It has never been faster or easier to get something deployed in the cloud. Every day, it seems that cloud service providers like AWS and Azure are delivering a slew of new services that make it easier for enterprises to move their workloads to the cloud. Unfortunately, security and compliance may be left behind. The cloud offers increased efficiencies and scalability, but organizations need to also pay attention to security and compliance requirements or they could put themselves at risk.
What does it mean to move both fast and safe to the cloud? You should follow a few fundamental steps:
1) Discover what is running.
Most companies have existing environments in the cloud, so it’s important to know what is running and where. The cloud provides APIs for querying what’s in your environment, and there are available tools to tell you about compliance issues already in the resources.
2) Deploy workloads through source-controlled automation.
Once you know what is running, you need to have repeatable processes for deploying and modifying workloads and storing the changes in version control. Infrastructure-as-code, of the latest technology trends, allows you to specify the exact configuration of your infrastructure. You also need a trusted system for version control such as GitHub, BitBucket, or AWS CodeCommit.
3) Regulate all changes through your automated channel.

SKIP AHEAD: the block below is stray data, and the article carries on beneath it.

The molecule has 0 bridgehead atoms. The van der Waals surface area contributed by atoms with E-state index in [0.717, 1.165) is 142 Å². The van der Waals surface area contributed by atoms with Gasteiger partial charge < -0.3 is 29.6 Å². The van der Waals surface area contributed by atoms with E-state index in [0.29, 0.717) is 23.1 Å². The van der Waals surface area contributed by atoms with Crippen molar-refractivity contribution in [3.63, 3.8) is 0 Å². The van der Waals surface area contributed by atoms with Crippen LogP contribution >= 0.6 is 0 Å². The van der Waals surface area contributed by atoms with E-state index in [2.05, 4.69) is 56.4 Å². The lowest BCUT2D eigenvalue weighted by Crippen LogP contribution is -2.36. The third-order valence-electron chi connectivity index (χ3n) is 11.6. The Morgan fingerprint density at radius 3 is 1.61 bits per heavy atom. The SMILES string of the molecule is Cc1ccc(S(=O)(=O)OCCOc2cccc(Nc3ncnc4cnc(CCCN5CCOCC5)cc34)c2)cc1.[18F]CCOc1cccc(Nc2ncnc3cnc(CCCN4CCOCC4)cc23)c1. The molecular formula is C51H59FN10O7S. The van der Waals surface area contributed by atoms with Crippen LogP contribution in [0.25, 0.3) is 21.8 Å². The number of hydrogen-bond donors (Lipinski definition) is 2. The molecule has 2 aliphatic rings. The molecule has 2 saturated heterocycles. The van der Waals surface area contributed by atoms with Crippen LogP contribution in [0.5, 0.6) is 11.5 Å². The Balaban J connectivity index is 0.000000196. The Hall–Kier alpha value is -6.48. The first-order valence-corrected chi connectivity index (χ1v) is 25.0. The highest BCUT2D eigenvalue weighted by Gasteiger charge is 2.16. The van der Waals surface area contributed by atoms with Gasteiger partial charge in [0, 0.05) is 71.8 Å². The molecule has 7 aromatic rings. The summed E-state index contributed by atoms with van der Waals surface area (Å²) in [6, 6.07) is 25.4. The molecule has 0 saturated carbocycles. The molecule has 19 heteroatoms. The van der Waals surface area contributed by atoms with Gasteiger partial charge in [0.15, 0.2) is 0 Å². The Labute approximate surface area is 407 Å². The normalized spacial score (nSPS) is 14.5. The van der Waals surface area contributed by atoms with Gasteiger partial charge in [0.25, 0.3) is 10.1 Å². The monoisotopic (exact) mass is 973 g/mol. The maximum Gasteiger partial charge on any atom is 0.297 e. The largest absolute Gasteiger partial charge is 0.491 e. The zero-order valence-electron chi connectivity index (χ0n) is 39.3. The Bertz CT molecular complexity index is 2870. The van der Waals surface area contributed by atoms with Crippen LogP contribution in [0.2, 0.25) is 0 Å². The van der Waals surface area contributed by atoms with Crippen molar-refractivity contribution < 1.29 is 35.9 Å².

After you’ve spent all that time and effort in building an automated deployment system, you need to make sure it is used. For example, if you continue to use the AWS Console to make environment changes, you will bring your environment to a non-compliant state really quickly. You need to lock down credentials and access to prevent changes outside of the trusted system. You also need a way to manage and mitigate infrastructure drift. Drift is defined as any configuration change that wasn’t made by your trusted system.
4) Make policy adherence a condition of deployment.
The last thing you want to do is ensure that you are only deploying infrastructure if it is free of policy violations. Policy can mean a comprehensive compliance regime such as NIST 800-53 controls, or it can be as simple as verifying that every resource has accounting data attached to it. The policy check process can be automated, or it can be manual where someone inspects files for violations before they are deployed. Ideally your policy constraints themselves are expressed as code that is checked into version control.
To learn more about how Fugue can help you follow these four steps, visit www.fugue.co.